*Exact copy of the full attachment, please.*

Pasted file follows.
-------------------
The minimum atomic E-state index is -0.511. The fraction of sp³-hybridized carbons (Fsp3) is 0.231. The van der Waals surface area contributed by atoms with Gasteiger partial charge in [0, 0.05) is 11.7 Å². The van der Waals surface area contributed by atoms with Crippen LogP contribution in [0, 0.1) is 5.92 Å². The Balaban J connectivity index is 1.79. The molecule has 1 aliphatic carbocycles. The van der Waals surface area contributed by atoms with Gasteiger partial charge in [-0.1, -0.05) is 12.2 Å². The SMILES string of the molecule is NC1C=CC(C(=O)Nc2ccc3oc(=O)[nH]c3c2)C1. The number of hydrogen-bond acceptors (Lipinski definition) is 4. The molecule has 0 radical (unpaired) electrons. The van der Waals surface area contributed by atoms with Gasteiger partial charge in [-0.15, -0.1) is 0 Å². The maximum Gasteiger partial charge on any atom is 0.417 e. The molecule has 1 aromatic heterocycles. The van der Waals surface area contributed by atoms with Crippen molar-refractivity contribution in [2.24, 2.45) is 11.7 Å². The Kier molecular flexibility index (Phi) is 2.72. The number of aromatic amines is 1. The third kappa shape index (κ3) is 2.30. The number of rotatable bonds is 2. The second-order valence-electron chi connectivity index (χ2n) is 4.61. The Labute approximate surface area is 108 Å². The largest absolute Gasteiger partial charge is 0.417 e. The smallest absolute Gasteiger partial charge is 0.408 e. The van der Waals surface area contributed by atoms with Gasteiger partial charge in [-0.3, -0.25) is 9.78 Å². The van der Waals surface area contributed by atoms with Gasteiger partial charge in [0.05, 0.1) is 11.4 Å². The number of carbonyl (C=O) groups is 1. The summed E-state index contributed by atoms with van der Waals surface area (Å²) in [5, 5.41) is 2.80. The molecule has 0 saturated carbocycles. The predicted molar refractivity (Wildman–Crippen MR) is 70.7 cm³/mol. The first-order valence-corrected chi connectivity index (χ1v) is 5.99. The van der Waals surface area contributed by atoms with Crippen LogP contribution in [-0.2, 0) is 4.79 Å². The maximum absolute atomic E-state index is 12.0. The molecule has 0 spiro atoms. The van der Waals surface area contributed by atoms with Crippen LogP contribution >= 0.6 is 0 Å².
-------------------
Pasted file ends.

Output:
The minimum atomic E-state index is -0.511. The fraction of sp³-hybridized carbons (Fsp3) is 0.231. The van der Waals surface area contributed by atoms with Gasteiger partial charge in [0, 0.05) is 11.7 Å². The van der Waals surface area contributed by atoms with Crippen LogP contribution in [0, 0.1) is 5.92 Å². The Balaban J connectivity index is 1.79. The molecule has 1 aliphatic carbocycles. The van der Waals surface area contributed by atoms with Gasteiger partial charge in [-0.1, -0.05) is 12.2 Å². The SMILES string of the molecule is NC1C=CC(C(=O)Nc2ccc3oc(=O)[nH]c3c2)C1. The number of hydrogen-bond acceptors (Lipinski definition) is 4. The molecule has 0 radical (unpaired) electrons. The van der Waals surface area contributed by atoms with Gasteiger partial charge in [-0.15, -0.1) is 0 Å². The maximum Gasteiger partial charge on any atom is 0.417 e. The molecule has 1 aromatic heterocycles. The van der Waals surface area contributed by atoms with Crippen molar-refractivity contribution in [2.24, 2.45) is 11.7 Å². The Kier molecular flexibility index (Phi) is 2.72. The number of aromatic amines is 1. The third kappa shape index (κ3) is 2.30. The number of rotatable bonds is 2. The second-order valence-electron chi connectivity index (χ2n) is 4.61. The Labute approximate surface area is 108 Å². The largest absolute Gasteiger partial charge is 0.417 e. The smallest absolute Gasteiger partial charge is 0.408 e. The van der Waals surface area contributed by atoms with Gasteiger partial charge in [-0.3, -0.25) is 9.78 Å². The van der Waals surface area contributed by atoms with Gasteiger partial charge in [0.05, 0.1) is 11.4 Å². The number of carbonyl (C=O) groups is 1. The summed E-state index contributed by atoms with van der Waals surface area (Å²) in [5, 5.41) is 2.80. The molecule has 0 saturated carbocycles. The predicted molar refractivity (Wildman–Crippen MR) is 70.7 cm³/mol. The first-order valence-corrected chi connectivity index (χ1v) is 5.99. The van der Waals surface area contributed by atoms with Crippen LogP contribution in [-0.2, 0) is 4.79 Å². The maximum absolute atomic E-state index is 12.0. The molecule has 0 spiro atoms. The van der Waals surface area contributed by atoms with Crippen LogP contribution >= 0.6 is 0 Å².